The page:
I went to Kashmir with my parents and sister. We had booked a tour which made transport really easy. We flew from Mumbai to Srinagar and from then on had our own private car booked for the rest of the journey. If you're booking a tour, I'd recommend telling the tour operator to give your group a personal car instead of having to travel with the rest of the passengers in a common bus. This way you can go and come back as you please, spending as much time as you want at a particular place.
I think every Indian should visit Kashmir at least once in their life, this way you'll get a glimpse at India's territorial beauty. It's not for nothing that they call Kashmir the mini Switzerland. It's beautiful in ways you can't even imagine. The picturesque mountains, the crystal clear water bodies, the fluffy snow, beautiful horses - sheer magic. I wish I could have a getaway like this every once in a while, really become one with nature, it's such a great stress buster. Nothing soothes the mind like sitting by the window with a cup of hot cocoa, facing the snow covered mountains, watching the sun rise and paint the beautiful blue sky with myriad hues.
There were various highlights which made this trip truly remarkable, the drive to and fro every place: passing through the winding mountain roads, listening to good music, trekking in the snowy mountains, sledge ride, yak photo shoot (:p) , Tyre ride (you sit on a tyre attached to a rope and then slide through the snow throwing snowballs at everyone who comes in the way lol) , the Gulmarg gondola, whoa ! It's the second highest cable car ride in the world and it is open only during certain months when the weather conditions are predictable. To truly enjoy Kashmir I say you should ride a horse every chance you get, instead of using a car. Out of the many times that I was horseback, my most memorable horse ride was the one in Pahalgam, it was an up hill ride, part of the mountain was covered with trees and the other parts were snow covered, the paths were really treacherous and the horses navigated them like complete pros, hats off to the horse owners who trained them. There was even a stream which the horse jumped and I felt like a flying princess. The Shikara boat ride on the dal lake was spectacular, we spent over an hour in the boat, watched the sun go down, traipsed through the flower market on the lake, also had a glimpse of the house boat life. My dad had also booked a house boat for a one night stay, but we saw that the houseboat was in pitiable condition. It was dingy and dirty. So we cancelled the stay and ended up staying at our regular hotel instead. This was the only unfortunate incident in our otherwise perfect trip.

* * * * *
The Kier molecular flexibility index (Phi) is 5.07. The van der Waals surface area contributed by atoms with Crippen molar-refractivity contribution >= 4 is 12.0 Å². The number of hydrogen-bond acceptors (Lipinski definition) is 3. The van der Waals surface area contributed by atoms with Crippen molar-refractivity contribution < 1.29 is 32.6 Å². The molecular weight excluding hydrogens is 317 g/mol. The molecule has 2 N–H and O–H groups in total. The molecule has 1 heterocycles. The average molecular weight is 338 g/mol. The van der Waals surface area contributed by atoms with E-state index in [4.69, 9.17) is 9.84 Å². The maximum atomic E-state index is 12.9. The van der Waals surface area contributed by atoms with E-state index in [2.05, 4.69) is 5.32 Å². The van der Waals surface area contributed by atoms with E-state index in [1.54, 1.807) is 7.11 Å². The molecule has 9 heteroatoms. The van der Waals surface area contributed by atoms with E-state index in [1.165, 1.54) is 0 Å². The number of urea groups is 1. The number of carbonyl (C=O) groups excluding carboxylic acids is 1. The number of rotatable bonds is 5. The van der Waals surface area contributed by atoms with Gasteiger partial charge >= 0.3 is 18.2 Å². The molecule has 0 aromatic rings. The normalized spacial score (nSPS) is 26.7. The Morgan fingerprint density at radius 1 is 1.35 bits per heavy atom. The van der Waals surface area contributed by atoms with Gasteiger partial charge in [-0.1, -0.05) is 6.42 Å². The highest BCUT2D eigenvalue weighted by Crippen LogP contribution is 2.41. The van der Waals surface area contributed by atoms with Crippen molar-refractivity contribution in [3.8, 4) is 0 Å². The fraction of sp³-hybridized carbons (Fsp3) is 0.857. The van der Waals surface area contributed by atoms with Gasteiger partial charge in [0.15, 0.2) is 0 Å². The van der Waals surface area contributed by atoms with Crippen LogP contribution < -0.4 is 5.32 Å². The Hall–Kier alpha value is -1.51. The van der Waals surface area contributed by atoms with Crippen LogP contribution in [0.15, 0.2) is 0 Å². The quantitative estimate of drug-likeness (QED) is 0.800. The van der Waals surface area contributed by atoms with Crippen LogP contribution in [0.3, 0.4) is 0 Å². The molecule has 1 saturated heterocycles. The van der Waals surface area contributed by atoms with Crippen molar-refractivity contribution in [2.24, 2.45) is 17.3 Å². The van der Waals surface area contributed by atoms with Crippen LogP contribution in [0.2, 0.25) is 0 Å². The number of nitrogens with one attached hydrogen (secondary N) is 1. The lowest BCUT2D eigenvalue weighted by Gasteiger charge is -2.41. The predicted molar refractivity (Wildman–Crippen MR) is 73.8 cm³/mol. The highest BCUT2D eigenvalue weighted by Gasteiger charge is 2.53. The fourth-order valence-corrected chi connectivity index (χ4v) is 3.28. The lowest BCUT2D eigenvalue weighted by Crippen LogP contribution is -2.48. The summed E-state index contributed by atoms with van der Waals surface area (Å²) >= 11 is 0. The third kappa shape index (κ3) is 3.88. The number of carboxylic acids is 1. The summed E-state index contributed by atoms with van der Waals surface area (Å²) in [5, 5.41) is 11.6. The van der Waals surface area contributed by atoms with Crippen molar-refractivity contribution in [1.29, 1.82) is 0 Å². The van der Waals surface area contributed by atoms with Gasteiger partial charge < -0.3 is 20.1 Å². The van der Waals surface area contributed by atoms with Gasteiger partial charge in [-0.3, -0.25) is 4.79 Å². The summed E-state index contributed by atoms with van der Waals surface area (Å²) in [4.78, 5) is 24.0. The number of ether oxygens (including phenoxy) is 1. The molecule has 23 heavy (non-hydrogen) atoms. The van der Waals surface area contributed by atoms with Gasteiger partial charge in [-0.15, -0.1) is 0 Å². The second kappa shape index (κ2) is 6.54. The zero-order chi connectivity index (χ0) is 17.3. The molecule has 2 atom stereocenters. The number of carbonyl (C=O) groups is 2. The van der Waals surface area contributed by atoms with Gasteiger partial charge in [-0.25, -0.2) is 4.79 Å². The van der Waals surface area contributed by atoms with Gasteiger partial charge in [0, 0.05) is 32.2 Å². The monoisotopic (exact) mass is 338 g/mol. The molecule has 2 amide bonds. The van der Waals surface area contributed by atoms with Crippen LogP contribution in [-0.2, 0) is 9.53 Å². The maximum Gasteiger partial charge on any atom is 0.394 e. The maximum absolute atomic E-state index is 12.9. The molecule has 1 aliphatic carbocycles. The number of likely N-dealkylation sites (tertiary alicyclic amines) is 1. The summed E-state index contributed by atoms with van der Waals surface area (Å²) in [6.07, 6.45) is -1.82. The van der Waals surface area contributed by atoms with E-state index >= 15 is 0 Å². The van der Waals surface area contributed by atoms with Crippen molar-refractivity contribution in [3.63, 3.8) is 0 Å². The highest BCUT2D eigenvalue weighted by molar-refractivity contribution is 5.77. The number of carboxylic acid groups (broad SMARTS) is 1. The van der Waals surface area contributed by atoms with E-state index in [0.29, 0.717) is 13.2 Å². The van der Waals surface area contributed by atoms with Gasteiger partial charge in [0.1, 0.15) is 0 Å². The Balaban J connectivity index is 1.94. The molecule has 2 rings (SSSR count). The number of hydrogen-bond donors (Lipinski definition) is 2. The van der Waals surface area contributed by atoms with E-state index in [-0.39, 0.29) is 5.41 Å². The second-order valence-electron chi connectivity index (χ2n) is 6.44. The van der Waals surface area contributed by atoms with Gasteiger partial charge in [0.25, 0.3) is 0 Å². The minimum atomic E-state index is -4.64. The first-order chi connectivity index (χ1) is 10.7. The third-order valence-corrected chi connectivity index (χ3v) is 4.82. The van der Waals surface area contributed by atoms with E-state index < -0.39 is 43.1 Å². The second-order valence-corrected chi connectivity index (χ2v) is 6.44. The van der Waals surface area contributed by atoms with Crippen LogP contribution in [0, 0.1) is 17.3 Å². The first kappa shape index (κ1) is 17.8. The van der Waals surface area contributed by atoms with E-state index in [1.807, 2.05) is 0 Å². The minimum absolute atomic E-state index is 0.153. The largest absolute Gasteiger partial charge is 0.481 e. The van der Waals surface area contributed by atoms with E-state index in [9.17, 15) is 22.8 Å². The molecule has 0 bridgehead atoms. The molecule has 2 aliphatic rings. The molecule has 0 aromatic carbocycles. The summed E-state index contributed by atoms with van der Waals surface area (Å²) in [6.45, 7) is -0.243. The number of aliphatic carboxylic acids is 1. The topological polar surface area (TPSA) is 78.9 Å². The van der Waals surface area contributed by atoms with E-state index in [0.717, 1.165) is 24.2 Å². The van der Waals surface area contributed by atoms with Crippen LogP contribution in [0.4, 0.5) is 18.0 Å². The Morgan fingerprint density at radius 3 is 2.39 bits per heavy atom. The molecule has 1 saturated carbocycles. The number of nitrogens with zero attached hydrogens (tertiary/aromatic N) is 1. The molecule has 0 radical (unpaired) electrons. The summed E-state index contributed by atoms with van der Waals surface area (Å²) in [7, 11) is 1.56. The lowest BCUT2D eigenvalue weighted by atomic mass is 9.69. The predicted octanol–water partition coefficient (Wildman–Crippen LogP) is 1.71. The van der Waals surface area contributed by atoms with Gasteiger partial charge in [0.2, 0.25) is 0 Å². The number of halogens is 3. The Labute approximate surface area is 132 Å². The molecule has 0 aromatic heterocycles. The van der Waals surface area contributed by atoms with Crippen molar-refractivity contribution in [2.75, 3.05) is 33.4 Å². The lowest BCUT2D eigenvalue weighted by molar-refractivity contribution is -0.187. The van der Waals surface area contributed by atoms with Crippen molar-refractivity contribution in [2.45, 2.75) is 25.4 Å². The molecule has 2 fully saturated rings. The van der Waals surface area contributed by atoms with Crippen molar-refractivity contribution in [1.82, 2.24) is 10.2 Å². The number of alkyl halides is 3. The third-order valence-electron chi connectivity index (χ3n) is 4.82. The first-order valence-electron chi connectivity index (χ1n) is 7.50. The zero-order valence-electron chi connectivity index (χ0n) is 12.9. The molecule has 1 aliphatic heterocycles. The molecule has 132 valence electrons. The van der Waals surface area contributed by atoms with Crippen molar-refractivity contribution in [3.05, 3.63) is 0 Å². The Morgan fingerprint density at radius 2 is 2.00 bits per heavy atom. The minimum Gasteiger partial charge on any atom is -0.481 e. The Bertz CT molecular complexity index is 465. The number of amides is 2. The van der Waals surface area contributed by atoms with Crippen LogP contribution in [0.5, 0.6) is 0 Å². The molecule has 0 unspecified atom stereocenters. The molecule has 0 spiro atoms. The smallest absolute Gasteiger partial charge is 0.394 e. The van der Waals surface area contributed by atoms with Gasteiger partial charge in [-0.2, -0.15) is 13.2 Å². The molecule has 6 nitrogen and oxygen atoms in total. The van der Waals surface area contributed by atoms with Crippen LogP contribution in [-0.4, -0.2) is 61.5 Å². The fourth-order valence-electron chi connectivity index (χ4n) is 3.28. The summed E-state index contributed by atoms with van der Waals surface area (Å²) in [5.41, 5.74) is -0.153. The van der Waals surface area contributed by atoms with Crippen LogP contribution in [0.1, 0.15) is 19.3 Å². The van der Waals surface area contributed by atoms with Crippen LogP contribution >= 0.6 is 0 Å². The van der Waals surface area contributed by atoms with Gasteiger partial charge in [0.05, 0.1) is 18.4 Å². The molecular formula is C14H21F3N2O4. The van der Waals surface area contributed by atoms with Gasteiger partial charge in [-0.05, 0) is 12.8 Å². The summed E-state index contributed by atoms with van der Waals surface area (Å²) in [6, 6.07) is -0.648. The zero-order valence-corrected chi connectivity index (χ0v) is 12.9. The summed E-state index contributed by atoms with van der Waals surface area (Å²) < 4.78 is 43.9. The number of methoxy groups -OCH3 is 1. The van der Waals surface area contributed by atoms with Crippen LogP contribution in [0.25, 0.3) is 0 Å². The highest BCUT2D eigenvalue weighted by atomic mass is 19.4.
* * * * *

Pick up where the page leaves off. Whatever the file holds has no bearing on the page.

I would like to give a special mention here to the Kashmiri people, for someone who's gone through all the bad war history that they've been through, they're absolutely polite, friendly and welcoming. Barring a few exceptions (like is the case everywhere else too) every Kashmiri we met on the trip was genuinely nice. One incident has made home in my memory palace forever, after the house boat fiasco, we were desperately looking for transport from the dal lake to our hotel, which was quite far, as it was late in the night no local transport could be found, we also couldn't get through to our tour driver, so we were practically stranded with all our luggage and no help in sight. It was then that God send help came our way, one driver who had just dropped off his ride to their hotel and was now making his way back home ( which was 2 hours outside of the city) went out of his to help us. Our hotel didn't even fall on his way home, but he helped nonetheless expecting nothing in return. We all thanked him profusely and my dad almost begged him to take monetary compensation because there was no way else to repay him and he said something which touched me "dua mein yaad karna" ( remember me in your prayers) and I've, every time I feel like there's no one helpful, I think of this incident, thank him in my heart and pray for his well being. In the end we somehow managed to convince him to take money, by saying he should take it for his family if not for himself. I hope you're doing well my saviour :)
Thank you for the amazing memories, Kashmir. You're truly missed!
PS :- I sincerely hope that everyone who goes to Kashmir (or anyplace for that matter) leaves it as they found it or cleaner and for the better. Please do not litter and be a pain in the ass tourist. Be respectful to the local people and treat them no less than you'd treat your own.